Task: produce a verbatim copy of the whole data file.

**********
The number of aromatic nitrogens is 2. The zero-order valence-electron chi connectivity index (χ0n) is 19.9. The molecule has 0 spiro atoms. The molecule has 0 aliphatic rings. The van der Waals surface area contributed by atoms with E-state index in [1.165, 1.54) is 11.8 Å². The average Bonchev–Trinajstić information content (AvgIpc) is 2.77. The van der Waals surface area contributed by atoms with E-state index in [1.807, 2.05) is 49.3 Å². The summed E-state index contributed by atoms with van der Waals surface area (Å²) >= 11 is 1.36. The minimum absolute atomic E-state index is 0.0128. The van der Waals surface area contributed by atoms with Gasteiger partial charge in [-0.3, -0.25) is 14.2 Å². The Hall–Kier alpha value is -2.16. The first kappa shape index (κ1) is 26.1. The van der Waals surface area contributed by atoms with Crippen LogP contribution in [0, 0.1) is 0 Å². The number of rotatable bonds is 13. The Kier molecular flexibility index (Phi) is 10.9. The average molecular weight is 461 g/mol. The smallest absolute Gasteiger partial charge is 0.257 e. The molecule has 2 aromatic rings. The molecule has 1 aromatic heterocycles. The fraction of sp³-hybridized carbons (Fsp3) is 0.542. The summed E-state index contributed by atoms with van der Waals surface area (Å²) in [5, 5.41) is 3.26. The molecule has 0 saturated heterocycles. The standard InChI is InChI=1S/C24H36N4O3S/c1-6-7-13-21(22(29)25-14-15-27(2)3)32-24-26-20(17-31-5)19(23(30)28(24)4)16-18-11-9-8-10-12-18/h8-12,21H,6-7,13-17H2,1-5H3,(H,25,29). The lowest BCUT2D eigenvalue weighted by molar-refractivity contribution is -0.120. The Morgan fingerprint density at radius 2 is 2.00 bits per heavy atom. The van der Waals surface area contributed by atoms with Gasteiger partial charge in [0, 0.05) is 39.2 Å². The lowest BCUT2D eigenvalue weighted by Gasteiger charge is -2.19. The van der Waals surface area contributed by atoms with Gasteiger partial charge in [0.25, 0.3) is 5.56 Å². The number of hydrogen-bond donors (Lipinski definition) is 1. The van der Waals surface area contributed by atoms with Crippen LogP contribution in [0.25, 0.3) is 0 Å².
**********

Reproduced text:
The number of aromatic nitrogens is 2. The zero-order valence-electron chi connectivity index (χ0n) is 19.9. The molecule has 0 spiro atoms. The molecule has 0 aliphatic rings. The van der Waals surface area contributed by atoms with E-state index in [1.165, 1.54) is 11.8 Å². The average Bonchev–Trinajstić information content (AvgIpc) is 2.77. The van der Waals surface area contributed by atoms with E-state index in [1.807, 2.05) is 49.3 Å². The summed E-state index contributed by atoms with van der Waals surface area (Å²) >= 11 is 1.36. The minimum absolute atomic E-state index is 0.0128. The van der Waals surface area contributed by atoms with Gasteiger partial charge in [-0.3, -0.25) is 14.2 Å². The Hall–Kier alpha value is -2.16. The first kappa shape index (κ1) is 26.1. The van der Waals surface area contributed by atoms with Crippen LogP contribution in [0, 0.1) is 0 Å². The number of rotatable bonds is 13. The Kier molecular flexibility index (Phi) is 10.9. The average molecular weight is 461 g/mol. The smallest absolute Gasteiger partial charge is 0.257 e. The molecule has 2 aromatic rings. The molecule has 1 aromatic heterocycles. The fraction of sp³-hybridized carbons (Fsp3) is 0.542. The summed E-state index contributed by atoms with van der Waals surface area (Å²) in [5, 5.41) is 3.26. The molecule has 0 saturated heterocycles. The standard InChI is InChI=1S/C24H36N4O3S/c1-6-7-13-21(22(29)25-14-15-27(2)3)32-24-26-20(17-31-5)19(23(30)28(24)4)16-18-11-9-8-10-12-18/h8-12,21H,6-7,13-17H2,1-5H3,(H,25,29). The lowest BCUT2D eigenvalue weighted by molar-refractivity contribution is -0.120. The Morgan fingerprint density at radius 2 is 2.00 bits per heavy atom. The van der Waals surface area contributed by atoms with Gasteiger partial charge in [0, 0.05) is 39.2 Å². The lowest BCUT2D eigenvalue weighted by Gasteiger charge is -2.19. The van der Waals surface area contributed by atoms with Gasteiger partial charge in [0.25, 0.3) is 5.56 Å². The number of hydrogen-bond donors (Lipinski definition) is 1. The van der Waals surface area contributed by atoms with Crippen LogP contribution in [0.25, 0.3) is 0 Å².